The History of Kenworth Motor Truck Company

During the time that brought dramatic change to the Northwest as Model Ts began
challenging the horse and carriage in the transportation race, a Seattle businessman Edgar
Worthington was managing his mother’s building, which was a car and truck dealership at the
time. Edgar had a very special interest in the Gerlinger Motor Car Company, watching as they
worked, sold, and fixed cars and trucks. He never had any clue that someday it would be his.
The first truck, which was unveiled in 1915, was call the Gersix, which was a straight
six-cylinder vehicle. It was framed in structural steel. This made it ideal for the rugged
Northwest roads. This Gersix took almost a year to complete with only two mechanics. As soon
as something came in to the Gerlinger Motor Car Company, the mechanics would drop the work
on the truck, and go do whatever else they had to do.
The company who made the Gersix, which had offices in Seattle and Portland, was offered
for sale. Edgar jumped on the opportunity. Him and his new partner Captain Frederick Kent,
bought the company and renamed it the Gersix Motor Company.
In 1919, Frederick Kent retired from the business and his son, Harry Kent became Edgar’s
new partner. The company grew fast, along with the need for a capital. In the year 1922, 53
trucks were sold. Sales were strong for Gersix, they decided to reincorporate, capitalizing
$60,000 infusion of cash. That was completed in 1923 and it marked the beginning of the new
era. The company then became known as Ken-Worth, which was named after the stockholders
Harry Kent and Edgar Worthington. They established headquarters in Seattle and the Kenworth
Motor Truck Company was born.
The next year, 1924, Kenworth sold 80 trucks, and the following year sold two per week.
Kenworth, in the early years, was dedicated to the custom truck. A master salesman responsible
for building sales in the region, named Vernon Smith, the custom truck became the hallmark for
Vernon Smith would go out and sell some trucks with this or that specification, and then
he would come back to the plant and say, “I have the sale, but now we have to build them.” The
custom trucks came as the “state-of-the-market” at the time. Everybody else was building
standard stuff, and they were building anything that Vernon could get an order for.
In 1927, production jumped to three trucks per week. Kenworth began manufacturing
trucks in Canada, which eliminated expensive duty charges. This made Kenworths more
affordable in Canada. As the Kenworth Motor Company continued to grow, lack of space
became a major problem. The problem was soon fixed by opening a new Seattle factory; a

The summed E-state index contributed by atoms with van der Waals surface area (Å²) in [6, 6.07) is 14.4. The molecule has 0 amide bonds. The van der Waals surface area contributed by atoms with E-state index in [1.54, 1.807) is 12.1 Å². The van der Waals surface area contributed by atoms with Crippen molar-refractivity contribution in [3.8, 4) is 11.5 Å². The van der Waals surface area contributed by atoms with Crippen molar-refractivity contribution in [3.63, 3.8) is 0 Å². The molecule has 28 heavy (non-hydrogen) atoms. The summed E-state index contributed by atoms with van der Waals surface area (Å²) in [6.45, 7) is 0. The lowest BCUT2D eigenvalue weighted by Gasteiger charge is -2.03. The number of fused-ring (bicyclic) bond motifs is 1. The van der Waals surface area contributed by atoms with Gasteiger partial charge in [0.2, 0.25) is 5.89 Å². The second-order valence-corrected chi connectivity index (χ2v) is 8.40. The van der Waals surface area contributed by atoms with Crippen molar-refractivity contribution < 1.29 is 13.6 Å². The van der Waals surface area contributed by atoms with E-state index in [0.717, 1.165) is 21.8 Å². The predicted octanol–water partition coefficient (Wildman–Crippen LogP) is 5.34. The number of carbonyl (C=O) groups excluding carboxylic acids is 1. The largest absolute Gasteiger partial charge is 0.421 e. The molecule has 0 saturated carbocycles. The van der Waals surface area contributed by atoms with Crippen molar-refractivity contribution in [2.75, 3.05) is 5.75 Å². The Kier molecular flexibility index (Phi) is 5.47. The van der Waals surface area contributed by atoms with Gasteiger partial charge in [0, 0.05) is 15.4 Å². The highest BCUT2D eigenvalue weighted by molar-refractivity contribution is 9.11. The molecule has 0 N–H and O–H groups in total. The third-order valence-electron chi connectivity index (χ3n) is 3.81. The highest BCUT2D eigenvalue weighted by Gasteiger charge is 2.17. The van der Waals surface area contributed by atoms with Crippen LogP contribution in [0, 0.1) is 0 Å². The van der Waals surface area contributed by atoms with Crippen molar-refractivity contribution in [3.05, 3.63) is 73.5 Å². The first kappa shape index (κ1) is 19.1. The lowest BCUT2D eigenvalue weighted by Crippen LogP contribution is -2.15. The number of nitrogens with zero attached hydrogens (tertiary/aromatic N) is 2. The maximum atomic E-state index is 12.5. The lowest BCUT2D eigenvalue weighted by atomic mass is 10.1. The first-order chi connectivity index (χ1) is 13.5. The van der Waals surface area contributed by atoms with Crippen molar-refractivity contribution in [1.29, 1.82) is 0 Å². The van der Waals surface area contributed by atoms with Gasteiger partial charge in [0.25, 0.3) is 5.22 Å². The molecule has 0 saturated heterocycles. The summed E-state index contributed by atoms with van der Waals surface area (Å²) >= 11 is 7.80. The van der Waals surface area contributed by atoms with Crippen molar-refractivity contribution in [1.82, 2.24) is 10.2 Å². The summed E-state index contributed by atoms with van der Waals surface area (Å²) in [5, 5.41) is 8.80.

factory which would help them for future growth.
The Great Depression put the brakes on Kenworth’s outstanding growth of the late
1920’s. With Kenworth’s uncertainty in knowing what the future would hold, they stayed very
aggressive in their marketing. They began production of fire trucks in 1932, catering to the
special requirements each fire chief seemed to have.
Kenworth was the first American truck manufacturer to install diesel engines as standard
equipment in 1933. It was a major development that allowed Kenworth to develop a powerful
and durable line of diesel trucks. These new trucks were a huge hit with customers all over, who
also loved the benefit of fuel savings--diesel was a mere third of the price of gasoline. Kenworth
had another advancement in 1933, they made the first sleeper cab.
1935 produced a challenge for the Kenworth because of the Motor Carrier Act. New
regulations meant stiffer weight and size restrictions. This made Kenworth engineers develop
aluminum components. Kenworth trucks at that time also had six-wheel drive, hydraulic brakes,
four-spring suspension, and rear axle torsion bar suspension.
In 1936, Kenworth entered into the cab-over-engine truck market. This truck was called
the “bubble-nose truck” These trucks were very efficient and able to carry a maximum amount of
cargo in a minimal overall length. In 1937, Phil Johnson became the president of Kenworth,
replacing Harry Kent who had died suddenly of a heart attack. In 1940, the Kenworth Company
saw 226 trucks leave the factory.
The United States, caught off guard by the bombing of Pearl Harbor, quickly prepared for
war. Kenworth joined the war effort one month after the attack of Pearl Harbor. They built 430
four ton, heavy-duty M-1 “Wreckers.” By the end of that year there were 1500 more “Wreckers”
ordered. The six-wheeled